World Without Oil Game Engine Diagram

Contributed by Ken Eklund Game and experience designer at Writerguy
April 24, 2012
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This GIF image is one of a series of diagrams I used in meetings with ITVS (Independent Television Service) to explain how the WORLD WITHOUT OIL online game would work. These “middle-state” meetings took place in August through October of 2006. At that time, I had submitted a proposal to do WORLD WITHOUT OIL for ITVS, and they liked the core idea very much, and had been assured by consultant Jane McGonigal that its game principles were sound. But nothing like WWO had ever been done before, so we met and I laid out the game workings for critique. The “Game Engine” diagram is a visual aid to understanding WWO’s most vital dynamic: how people get attracted to the game, how they play, and how their play both deepens their engagement and attracts more people.

(Background on WORLD WITHOUT OIL: it was a landmark game, the first alternate reality game (ARG) about a serious issue. WWO pretended an oil shock had begun and invited everyone to file “eyewitness reports” about it at the citizen crisis nerve center, worldwithoutoil.org. People played by imagining what their lives would be like with less oil, expressed in emails, voicemails, videos and so on. Each day’s player stories laid the foundation for the next day’s play. In 32 days the game amassed over 1,500 stories, creating a remarkably diverse, perceptive and affecting “pre-enactment” of our next oil crisis. You can read more here.)

You begin “Game Engine” in the upper right corner, where people discover WWO online and enter the flow by the green dot. They see stories freshly created by other citizens, written as though the crisis is real. The site encourages visitors to respond in kind (the paths flowing counterclockwise from the green dot). It invites them to create their own stories that build on the ones they’ve just seen, using whatever communication method they’re comfortable with.

Their creations are added to the site (lower left corner) and the gamemasters curate it and learn from it (upper left corner). When, for example, players described how the oil shortage was devastating tourism, the gamemasters adopted and amplified that theme. This update enriches and freshens the oil crisis narrative which attracts more viewers and the game engine enters another cycle (upper right corner again). Thus every morning WWO players woke up to find new developments in the crisis and a new opportunity to help elucidate or solve the problem.

* * * * *

As a game designer, I struggle to communicate my game ideas to others. My games in particular defy easy 2D visualization, because they operate with a heavy narrative dimension, and both games and narratives are best understood as flows, not flat images. With WWO, I was also striving to create a new kind of game that “complexifies itself” via crowdsourcing – another difficult dynamic to convey.

"Game Engine" is not a diagram I would create for myself. It shows relationships and processes that I feel I know intuitively, plus for simplicity’s sake it assumes all players follow a similar path. In actuality I feel my highest challenge as game designer is to appreciate players as a cloud of skills, motivations, play rhythms etc. and to construct a game that accommodates as much of that cloud as it can.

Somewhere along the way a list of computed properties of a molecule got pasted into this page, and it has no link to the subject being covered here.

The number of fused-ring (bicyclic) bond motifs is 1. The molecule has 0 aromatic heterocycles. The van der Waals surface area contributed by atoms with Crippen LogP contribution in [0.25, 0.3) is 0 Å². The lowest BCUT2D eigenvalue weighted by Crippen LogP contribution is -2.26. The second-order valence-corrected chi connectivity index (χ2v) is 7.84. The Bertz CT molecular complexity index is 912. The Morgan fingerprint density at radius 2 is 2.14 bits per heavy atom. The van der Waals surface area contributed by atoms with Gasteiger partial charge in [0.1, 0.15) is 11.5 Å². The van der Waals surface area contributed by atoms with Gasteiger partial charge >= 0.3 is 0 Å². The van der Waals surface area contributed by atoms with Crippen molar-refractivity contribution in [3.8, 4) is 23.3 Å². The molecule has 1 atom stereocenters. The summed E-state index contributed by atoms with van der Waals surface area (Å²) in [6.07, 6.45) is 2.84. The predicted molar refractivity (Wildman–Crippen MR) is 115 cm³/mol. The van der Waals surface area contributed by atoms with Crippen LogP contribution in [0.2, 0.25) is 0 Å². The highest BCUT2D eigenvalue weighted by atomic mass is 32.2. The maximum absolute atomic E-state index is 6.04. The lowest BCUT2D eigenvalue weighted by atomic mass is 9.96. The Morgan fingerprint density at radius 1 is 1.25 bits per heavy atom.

The astute observer may look at “Game Engine” and wonder: where’s the game? The diagram might seem to describe interactive not-games such as YouTube and LiveJournal. This resemblance is intentional: at that time, those communities were the leading edge of social media. Video and blogger communities do not “go in a direction,” however; they have no overarching narrative and no curation toward a goal. By introducing these elements, I made WWO something that you played.

As “Game Engine” indicates, WWO didn’t seem like a game.  This was quite intentional. First, I wanted to make sure WWO was inviting to non-gamers. Second, I wanted players to focus on the story, not game mechanics. Third, alternate reality games are famous for using “TINAG” (“This Is Not A Game”) as a device to heighten immersion in their stories – by believing its own fiction, the game helps players get inside the fiction too. I wanted WWO to excel in this regard.

The astute observer may also look at “Game Engine” and ask: how come it says nothing about oil? Truth is, WORLD WITHOUT OIL was not actually about oil or the lack thereof. As a public media non-profit, ITVS strives to broadcast stories from people who don’t usually get the chance to be heard. True to this mission, WWO focused on  getting people to share their stories, especially individuals and communities that media typically overlooks (see the box at the center of the diagram). Oil dependency plays an essential role as a narrative driver of that sharing, but as “Game Engine” reveals by absence, oil is not the game’s heart.

If you’ve read this far, you may want to know the end of the diagram’s story – i.e., did the game engine work? Yes, remarkably well. One reviewer noted:

As a concerned citizen I am glad to see the "game for good" aspect of World Without Oil get a lot of airtime. As a student of game design, I see something far more fascinating going on: World Without Oil appears to be one of the most efficient content propagating narratives ever executed in an Alternate Reality Game context.    MARK HEGGEN – RE:TEXT

"An efficient content propagating narrative" is exactly what we set out to make.

Thank you, MediaCommons, for the impetus to relive some of WWO’s formative moments and the opportunity to preserve a key moment of its middle-state history. 

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